Intracellular Membrane Traffic: Pathways, Carriers, and Sorting Devices

Citations of this article
Mendeley users who have this article in their library.
Get full text


This chapter focuses on intracellular membrane traffic. It discusses the carriers used and the sites and mechanisms for sorting and directing such traffic. A well-studied route of membrane traffic is the exocytosis pathway, which is known to be the general mode for release of secretory products from exocrinc, endocrine, and immunoglobulin-secreting cells. In the case of the basolateral plasmalemmal domain beyond the occluding junctions, which in polarized cells has a different composition than the apical domain, there is a separate pathway for delivery of membrane constituents. Pathway from the plasmalemma to the Golgi complex is also discussed. This is a major pathway in secretory cells producing proteins for export, and indirect evidence suggests that a large fraction of this traffic is connected with the retrieval and recycling of secretory granule membranes. The question remains whether the route taken by recovered membrane to reach the Golgi complex in secretory cells is direct or indirect, involving a stopover in lysosomes, or in some intermediate compartment. © 1983, Elsevier Inc. All rights reserved.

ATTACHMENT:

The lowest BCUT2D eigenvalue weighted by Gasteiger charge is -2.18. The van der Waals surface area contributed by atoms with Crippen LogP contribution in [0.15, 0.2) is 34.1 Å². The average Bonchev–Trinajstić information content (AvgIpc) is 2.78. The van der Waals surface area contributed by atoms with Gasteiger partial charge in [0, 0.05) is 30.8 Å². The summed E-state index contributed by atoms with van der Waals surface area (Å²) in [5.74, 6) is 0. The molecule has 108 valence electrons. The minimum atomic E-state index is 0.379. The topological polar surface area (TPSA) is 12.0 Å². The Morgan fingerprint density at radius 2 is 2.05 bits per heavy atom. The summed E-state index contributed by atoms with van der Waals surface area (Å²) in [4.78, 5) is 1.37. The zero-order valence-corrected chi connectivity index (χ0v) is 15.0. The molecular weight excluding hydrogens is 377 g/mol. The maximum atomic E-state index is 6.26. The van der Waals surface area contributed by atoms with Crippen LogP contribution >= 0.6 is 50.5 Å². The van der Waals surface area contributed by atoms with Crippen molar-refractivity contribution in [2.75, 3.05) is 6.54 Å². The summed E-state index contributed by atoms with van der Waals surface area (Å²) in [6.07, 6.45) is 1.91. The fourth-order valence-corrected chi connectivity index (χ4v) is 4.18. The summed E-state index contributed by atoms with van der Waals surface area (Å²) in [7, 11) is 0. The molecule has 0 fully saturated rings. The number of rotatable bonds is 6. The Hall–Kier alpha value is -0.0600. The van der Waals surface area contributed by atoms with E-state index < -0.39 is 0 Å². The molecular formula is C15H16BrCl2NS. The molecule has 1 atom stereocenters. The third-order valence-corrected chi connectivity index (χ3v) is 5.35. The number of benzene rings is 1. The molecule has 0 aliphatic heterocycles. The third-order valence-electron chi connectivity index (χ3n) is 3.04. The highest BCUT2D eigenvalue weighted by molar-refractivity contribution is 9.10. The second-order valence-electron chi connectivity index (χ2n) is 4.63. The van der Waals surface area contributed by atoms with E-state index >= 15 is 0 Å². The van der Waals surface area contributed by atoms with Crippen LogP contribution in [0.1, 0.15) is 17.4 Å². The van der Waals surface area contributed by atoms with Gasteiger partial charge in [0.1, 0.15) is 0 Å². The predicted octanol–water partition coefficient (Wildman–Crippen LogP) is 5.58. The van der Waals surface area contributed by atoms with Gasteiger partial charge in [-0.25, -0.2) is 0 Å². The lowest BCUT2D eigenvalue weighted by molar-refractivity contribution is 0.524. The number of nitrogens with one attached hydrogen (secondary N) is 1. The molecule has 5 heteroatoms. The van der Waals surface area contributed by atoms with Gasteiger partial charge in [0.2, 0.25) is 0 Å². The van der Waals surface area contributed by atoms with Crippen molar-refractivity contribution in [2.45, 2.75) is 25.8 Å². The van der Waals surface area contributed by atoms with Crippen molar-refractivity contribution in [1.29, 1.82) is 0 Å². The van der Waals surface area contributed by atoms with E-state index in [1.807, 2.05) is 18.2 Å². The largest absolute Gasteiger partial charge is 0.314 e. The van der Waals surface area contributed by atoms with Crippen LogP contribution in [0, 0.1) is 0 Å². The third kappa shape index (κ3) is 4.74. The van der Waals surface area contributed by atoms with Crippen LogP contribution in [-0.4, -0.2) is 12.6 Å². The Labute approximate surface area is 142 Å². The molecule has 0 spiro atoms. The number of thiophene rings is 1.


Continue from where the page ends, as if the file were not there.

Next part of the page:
Farquhar, M. G. (1983). Intracellular Membrane Traffic: Pathways, Carriers, and Sorting Devices. Methods in Enzymology, 98(C), 1–13.

Register to see more suggestions

Mendeley helps you to discover research relevant for your work.

Already have an account?

Save time finding and organizing research with Mendeley

Sign up for free